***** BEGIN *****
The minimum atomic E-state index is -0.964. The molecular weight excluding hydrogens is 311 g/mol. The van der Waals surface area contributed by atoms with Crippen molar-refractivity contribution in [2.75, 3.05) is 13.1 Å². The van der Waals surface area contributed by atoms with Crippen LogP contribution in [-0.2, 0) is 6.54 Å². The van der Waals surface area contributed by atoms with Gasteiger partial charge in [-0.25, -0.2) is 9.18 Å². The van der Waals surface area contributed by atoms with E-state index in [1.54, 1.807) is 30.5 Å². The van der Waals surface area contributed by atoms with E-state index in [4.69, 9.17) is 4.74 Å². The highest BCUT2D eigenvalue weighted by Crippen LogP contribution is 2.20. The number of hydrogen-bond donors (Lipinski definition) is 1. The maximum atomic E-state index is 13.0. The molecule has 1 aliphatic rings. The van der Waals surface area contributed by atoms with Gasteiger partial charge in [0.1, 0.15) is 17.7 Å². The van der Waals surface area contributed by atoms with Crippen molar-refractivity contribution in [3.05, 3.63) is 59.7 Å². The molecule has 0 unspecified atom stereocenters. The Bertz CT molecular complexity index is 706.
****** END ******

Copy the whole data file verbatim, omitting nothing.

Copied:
The minimum atomic E-state index is -0.964. The molecular weight excluding hydrogens is 311 g/mol. The van der Waals surface area contributed by atoms with Crippen molar-refractivity contribution in [2.75, 3.05) is 13.1 Å². The van der Waals surface area contributed by atoms with Crippen LogP contribution in [-0.2, 0) is 6.54 Å². The van der Waals surface area contributed by atoms with Gasteiger partial charge in [-0.25, -0.2) is 9.18 Å². The van der Waals surface area contributed by atoms with E-state index in [1.54, 1.807) is 30.5 Å². The van der Waals surface area contributed by atoms with E-state index in [4.69, 9.17) is 4.74 Å². The highest BCUT2D eigenvalue weighted by Crippen LogP contribution is 2.20. The number of hydrogen-bond donors (Lipinski definition) is 1. The maximum atomic E-state index is 13.0. The molecule has 1 aliphatic rings. The van der Waals surface area contributed by atoms with Gasteiger partial charge in [0.1, 0.15) is 17.7 Å². The van der Waals surface area contributed by atoms with Crippen molar-refractivity contribution in [3.05, 3.63) is 59.7 Å². The molecule has 0 unspecified atom stereocenters. The Bertz CT molecular complexity index is 706.